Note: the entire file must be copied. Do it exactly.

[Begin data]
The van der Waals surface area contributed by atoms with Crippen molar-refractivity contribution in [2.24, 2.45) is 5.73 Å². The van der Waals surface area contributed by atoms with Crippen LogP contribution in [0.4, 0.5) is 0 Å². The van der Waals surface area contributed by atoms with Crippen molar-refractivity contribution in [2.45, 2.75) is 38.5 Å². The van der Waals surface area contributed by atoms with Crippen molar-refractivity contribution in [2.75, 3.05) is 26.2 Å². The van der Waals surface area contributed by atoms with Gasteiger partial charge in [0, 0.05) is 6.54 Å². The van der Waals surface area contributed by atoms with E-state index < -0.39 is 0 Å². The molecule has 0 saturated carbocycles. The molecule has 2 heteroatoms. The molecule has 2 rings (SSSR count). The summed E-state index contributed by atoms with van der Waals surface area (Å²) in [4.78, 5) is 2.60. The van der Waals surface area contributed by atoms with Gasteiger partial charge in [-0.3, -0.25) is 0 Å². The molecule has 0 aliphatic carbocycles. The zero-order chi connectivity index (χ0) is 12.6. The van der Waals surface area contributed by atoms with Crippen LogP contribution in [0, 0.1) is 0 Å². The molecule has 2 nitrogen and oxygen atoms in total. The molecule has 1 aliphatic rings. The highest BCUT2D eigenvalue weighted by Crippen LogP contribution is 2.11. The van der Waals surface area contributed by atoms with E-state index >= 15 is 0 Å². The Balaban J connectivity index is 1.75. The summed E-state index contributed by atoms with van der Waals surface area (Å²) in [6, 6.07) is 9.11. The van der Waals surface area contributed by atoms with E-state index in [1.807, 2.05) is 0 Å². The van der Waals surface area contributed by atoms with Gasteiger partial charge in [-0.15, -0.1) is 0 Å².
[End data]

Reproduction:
The van der Waals surface area contributed by atoms with Crippen molar-refractivity contribution in [2.24, 2.45) is 5.73 Å². The van der Waals surface area contributed by atoms with Crippen LogP contribution in [0.4, 0.5) is 0 Å². The van der Waals surface area contributed by atoms with Crippen molar-refractivity contribution in [2.45, 2.75) is 38.5 Å². The van der Waals surface area contributed by atoms with Crippen molar-refractivity contribution in [2.75, 3.05) is 26.2 Å². The van der Waals surface area contributed by atoms with Gasteiger partial charge in [0, 0.05) is 6.54 Å². The van der Waals surface area contributed by atoms with E-state index < -0.39 is 0 Å². The molecule has 0 saturated carbocycles. The molecule has 2 heteroatoms. The molecule has 2 rings (SSSR count). The summed E-state index contributed by atoms with van der Waals surface area (Å²) in [4.78, 5) is 2.60. The van der Waals surface area contributed by atoms with Gasteiger partial charge in [-0.3, -0.25) is 0 Å². The molecule has 0 aliphatic carbocycles. The zero-order chi connectivity index (χ0) is 12.6. The van der Waals surface area contributed by atoms with Crippen LogP contribution in [0, 0.1) is 0 Å². The molecule has 2 nitrogen and oxygen atoms in total. The molecule has 1 aliphatic rings. The highest BCUT2D eigenvalue weighted by Crippen LogP contribution is 2.11. The van der Waals surface area contributed by atoms with E-state index >= 15 is 0 Å². The Balaban J connectivity index is 1.75. The summed E-state index contributed by atoms with van der Waals surface area (Å²) in [6, 6.07) is 9.11. The van der Waals surface area contributed by atoms with E-state index in [1.807, 2.05) is 0 Å². The van der Waals surface area contributed by atoms with Gasteiger partial charge in [-0.15, -0.1) is 0 Å².